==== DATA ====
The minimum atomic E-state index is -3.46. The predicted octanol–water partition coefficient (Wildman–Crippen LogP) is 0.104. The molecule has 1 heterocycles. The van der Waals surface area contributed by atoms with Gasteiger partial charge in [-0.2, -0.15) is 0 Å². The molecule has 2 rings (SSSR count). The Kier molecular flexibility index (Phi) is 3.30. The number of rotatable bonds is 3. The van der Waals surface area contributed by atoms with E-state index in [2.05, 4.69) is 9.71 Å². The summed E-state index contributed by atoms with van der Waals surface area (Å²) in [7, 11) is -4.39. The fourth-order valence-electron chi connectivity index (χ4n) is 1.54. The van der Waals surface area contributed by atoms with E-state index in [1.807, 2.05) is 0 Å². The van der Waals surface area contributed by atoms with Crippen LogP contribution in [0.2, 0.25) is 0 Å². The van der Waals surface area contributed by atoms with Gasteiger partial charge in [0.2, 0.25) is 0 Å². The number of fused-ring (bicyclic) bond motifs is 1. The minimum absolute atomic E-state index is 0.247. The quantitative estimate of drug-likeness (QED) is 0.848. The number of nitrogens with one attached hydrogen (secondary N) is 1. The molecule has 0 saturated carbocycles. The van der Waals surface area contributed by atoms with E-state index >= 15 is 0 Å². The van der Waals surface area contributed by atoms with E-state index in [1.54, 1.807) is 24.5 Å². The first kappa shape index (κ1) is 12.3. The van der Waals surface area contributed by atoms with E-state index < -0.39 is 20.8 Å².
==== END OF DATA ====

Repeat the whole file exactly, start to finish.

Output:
The minimum atomic E-state index is -3.46. The predicted octanol–water partition coefficient (Wildman–Crippen LogP) is 0.104. The molecule has 1 heterocycles. The van der Waals surface area contributed by atoms with Gasteiger partial charge in [-0.2, -0.15) is 0 Å². The molecule has 2 rings (SSSR count). The Kier molecular flexibility index (Phi) is 3.30. The number of rotatable bonds is 3. The van der Waals surface area contributed by atoms with E-state index in [2.05, 4.69) is 9.71 Å². The summed E-state index contributed by atoms with van der Waals surface area (Å²) in [7, 11) is -4.39. The fourth-order valence-electron chi connectivity index (χ4n) is 1.54. The van der Waals surface area contributed by atoms with E-state index in [1.807, 2.05) is 0 Å². The van der Waals surface area contributed by atoms with Crippen LogP contribution in [0.2, 0.25) is 0 Å². The van der Waals surface area contributed by atoms with Gasteiger partial charge in [0.2, 0.25) is 0 Å². The number of fused-ring (bicyclic) bond motifs is 1. The minimum absolute atomic E-state index is 0.247. The quantitative estimate of drug-likeness (QED) is 0.848. The number of nitrogens with one attached hydrogen (secondary N) is 1. The molecule has 0 saturated carbocycles. The van der Waals surface area contributed by atoms with E-state index >= 15 is 0 Å². The van der Waals surface area contributed by atoms with E-state index in [1.54, 1.807) is 24.5 Å². The first kappa shape index (κ1) is 12.3. The van der Waals surface area contributed by atoms with E-state index < -0.39 is 20.8 Å².